3. The Judgement

  1. The judgement and its elements

   We call judgement to the mental act in which we affirm o deny a concept from another. For example: The sun is bigger than the Earth and the Moon doesn't have own light.

  In the judgement we affirm or deny something. If there is not affirmation or negation, there is not judgement. Examples: I wish to go for a stroll, it is not a trial. This cyclist runs a lot, it is a trial.

   The elements of the judgement are three: subject, copula and predicate.

   The subject is the person from whom we affirm or deny something. Example: In the judgement "the Sun is bigger than the Earth", the subject is "The Sun".

  The copula is the element that connect the subject and the predicate. It is usually a form of the verb: "is".

   The predicate is what we affirm or deny. In the last example: "bigger than the Earth".

   In the judgement can be missed the copula and the subject too, but never the predicate.

  The judgement can be of two kinds: true and false.

  The judgement is true when it is said what the reality is actually. Or when it is said what the reality is not actually. Example: "The Earth is not as bigger as the Sun", it is a judgement trial.

  The judgement is false when it is said what the reality is not; or when it is said the contrary to what the reality is.

   When the judgement doesn't have subject or copula is irregular.

  A. Answer with one of these letters: a, b, c. (If the letter turns red, the answer is right)

  1. In the judgement

    a. it is given an order
    b. it is asked something
    c. it is affirmed or denied something

  2. The elements of the judgement are

    a. three
    b. two
    c. four

 3. The elements are: subject, copula and

    a. predicate
    b. afirmation
    c. negation

 4. Never can be missed

    a. the subject
    b. the predicate
    c. the copula

 5. The judgement can be true or

    a. affirmative
    b. negative
    c. false

 6. It is said what the reality is actually, is

    a. false
    b. true
    c. doubtful

  2. Classification of the judgement

   They can be classified taking into account the quantity, the quality, the modality and the relation.

   a) According to the quantity, the judgement can be universal (every man is rational) or particular (some man is wise).

   b) According to the quality, the judgement can be affirmative (Ana is hard-working) or negative (Ismael is not thin).

   c) According to the modality, it means, by the way or the strength of union between the predicate and the subject, of a possible way, real or necessary. The judgement can be: problematic (this girl can approve); assertoric or affirmation (Juan has fallen to the floor), or apodictic or without contradiction (triangle must have three angles).

   d)According to the relation, the trial can be hypothetical or that it is supposed that one thing is possible (water boils if it heats to 100 degrees); categorical or final or conclusive (water is composed of oxygen and hydrogen), and disjunctive or that there is opposition between two or more things (water can be in solid, liquid or gaseous state).

   The logical is that the subject be recognized with S and the predicate with P. Example: "All men are mortal”, it is said S is P.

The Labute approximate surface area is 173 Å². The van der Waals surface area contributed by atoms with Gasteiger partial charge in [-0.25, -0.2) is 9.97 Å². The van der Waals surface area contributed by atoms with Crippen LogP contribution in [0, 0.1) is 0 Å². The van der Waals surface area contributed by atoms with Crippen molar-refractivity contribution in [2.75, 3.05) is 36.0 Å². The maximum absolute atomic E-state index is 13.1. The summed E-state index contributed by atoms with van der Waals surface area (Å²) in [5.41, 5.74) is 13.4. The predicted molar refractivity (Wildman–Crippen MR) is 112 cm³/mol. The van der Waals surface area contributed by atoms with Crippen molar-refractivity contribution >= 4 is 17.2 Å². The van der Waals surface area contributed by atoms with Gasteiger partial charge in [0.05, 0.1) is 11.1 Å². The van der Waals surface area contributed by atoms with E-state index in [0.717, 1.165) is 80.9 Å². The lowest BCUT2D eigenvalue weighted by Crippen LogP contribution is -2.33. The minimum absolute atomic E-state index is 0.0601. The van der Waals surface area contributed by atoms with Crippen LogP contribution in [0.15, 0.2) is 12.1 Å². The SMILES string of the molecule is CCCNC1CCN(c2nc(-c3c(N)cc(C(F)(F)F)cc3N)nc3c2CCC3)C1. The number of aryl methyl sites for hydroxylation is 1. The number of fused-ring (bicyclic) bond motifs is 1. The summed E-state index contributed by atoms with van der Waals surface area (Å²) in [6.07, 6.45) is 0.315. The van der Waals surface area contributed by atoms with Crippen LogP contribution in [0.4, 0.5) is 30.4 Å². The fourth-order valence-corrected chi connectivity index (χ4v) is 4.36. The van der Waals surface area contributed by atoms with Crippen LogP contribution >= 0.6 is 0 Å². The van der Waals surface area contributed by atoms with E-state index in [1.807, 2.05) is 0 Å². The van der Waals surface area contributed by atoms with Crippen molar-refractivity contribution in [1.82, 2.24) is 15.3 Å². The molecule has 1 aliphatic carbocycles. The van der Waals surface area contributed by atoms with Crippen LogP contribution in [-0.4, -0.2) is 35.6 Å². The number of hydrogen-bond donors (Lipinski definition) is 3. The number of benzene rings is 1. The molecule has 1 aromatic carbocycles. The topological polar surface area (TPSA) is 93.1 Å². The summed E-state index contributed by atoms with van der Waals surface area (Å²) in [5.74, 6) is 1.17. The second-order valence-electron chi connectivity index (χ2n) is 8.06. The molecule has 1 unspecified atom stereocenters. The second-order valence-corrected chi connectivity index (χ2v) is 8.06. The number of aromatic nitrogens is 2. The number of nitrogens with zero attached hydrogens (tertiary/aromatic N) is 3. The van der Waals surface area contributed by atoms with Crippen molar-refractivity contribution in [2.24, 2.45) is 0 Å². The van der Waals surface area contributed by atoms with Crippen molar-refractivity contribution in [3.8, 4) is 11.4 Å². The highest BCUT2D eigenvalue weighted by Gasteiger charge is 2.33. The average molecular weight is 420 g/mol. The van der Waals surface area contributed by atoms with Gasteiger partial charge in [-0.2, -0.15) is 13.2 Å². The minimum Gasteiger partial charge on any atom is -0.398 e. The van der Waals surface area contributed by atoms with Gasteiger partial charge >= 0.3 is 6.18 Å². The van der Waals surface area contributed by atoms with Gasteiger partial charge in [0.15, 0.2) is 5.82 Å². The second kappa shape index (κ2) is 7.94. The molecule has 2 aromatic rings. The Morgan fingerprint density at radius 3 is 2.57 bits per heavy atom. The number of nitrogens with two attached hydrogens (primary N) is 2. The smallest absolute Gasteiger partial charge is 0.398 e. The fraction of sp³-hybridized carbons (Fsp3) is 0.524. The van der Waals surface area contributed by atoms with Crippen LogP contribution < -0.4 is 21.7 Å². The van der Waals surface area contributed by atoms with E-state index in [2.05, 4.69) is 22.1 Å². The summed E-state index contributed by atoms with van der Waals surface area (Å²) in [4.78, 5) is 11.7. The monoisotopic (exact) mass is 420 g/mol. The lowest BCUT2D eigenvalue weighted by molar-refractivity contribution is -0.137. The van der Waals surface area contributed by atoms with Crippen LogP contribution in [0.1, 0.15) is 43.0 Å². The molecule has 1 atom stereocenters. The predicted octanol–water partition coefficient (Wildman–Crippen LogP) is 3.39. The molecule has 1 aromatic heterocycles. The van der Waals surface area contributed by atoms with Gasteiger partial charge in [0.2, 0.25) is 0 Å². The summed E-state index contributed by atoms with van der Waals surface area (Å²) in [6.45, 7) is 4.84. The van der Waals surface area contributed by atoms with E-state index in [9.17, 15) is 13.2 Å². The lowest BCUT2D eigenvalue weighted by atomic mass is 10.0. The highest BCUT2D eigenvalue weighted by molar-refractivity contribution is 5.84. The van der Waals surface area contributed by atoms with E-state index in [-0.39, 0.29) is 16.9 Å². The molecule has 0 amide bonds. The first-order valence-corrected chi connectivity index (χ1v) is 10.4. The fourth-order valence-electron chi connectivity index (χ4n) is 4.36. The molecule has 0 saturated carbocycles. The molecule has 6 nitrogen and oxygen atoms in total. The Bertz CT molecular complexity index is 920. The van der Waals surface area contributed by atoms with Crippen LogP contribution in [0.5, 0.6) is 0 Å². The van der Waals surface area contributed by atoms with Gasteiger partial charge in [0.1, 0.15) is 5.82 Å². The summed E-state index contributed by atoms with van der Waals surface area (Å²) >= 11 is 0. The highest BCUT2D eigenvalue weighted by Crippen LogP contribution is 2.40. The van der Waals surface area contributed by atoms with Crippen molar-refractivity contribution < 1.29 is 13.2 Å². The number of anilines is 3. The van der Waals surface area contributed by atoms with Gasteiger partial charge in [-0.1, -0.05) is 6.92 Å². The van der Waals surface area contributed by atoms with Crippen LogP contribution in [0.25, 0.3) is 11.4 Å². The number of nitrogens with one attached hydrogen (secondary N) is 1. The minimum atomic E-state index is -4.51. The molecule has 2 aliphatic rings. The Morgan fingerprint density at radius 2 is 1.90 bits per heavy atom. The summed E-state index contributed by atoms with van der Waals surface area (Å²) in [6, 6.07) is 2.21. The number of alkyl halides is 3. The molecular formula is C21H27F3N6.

B. Answer with one of these letters: a, b, c.

  1. According to the quantity, the judgement is universal or

    a. particular
    b. affirmative
    c. negative

  2. The judgement "some man is wise" is

    a. doubtful
    b. universal
    c. particular

 3. By the quality can be affirmative or

    a. universal
    b. negative
    c. particular

 4. The problematic judgement makes reference to the

    a. quantity
    b. quality
    c. modality

 5. "Juan has fallen" is a judgement

    a. problematic
    b. apodictic
    c. assertoric

 6. The judgement "water boils if it heats to 100 degrees" is

    a. hypothetical
    b. categorical
    c. disjunctive

  3. Practical norms

   There are some conditions to make true judgements.

   a) That senses work well to perceive the things correctly and to have clear concepts. It is necessary to pay attention to the reality and to avoid the fantasy and the science fiction.

   b) Don't make hasty judgements, making general conclusions from a particular case. To develop concepts it is necessary to abstract from the common, the essential that we find in the particular things. Before making a judgement it is necessary to see it from different points of view.

   c) To judge we have to set aside the prejudices. We need to keep within the reality and avoiding what seems to us or suits us. The passions clouded the knowledge and advise in a bad way. They distort our judgements, the fantasy, wishes, own interests and above all the prejudices. Some shout to defend their judgements or arguments. But shouting they don't get that their judgements are true.

   d) It is necessary to face the reality, to think and develop concepts and right judgements.

  C. Answer with one of these letters: a, b, c.

  1. It is necessary to pay attention to

    a. own whises
    b. reality
    c. fantasy

  2. To make true judgements, avoid the

    a. fantasy
    b. reality
    c. attention

 3. Avoid the judgements

    a. calm
    b. with attention
    c. hasty

 4. To judge we have to set aside

    a. prejudices
    b. reality
    c. attention

 5. It clouds the knowledge

    a. reality
    b. passions
    c. attention

 6. Some shout to

    a. face the reality
    b. develop concepts
    c. defend their arguments

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| Educational applications | Philosophy |
For young |In Spanish | To print |

®Arturo Ramo García.-Record of intellectual property of Teruel (Spain) No 141, of 29-IX-1999
Plaza Playa de Aro, 3, 1º DO 44002-TERUEL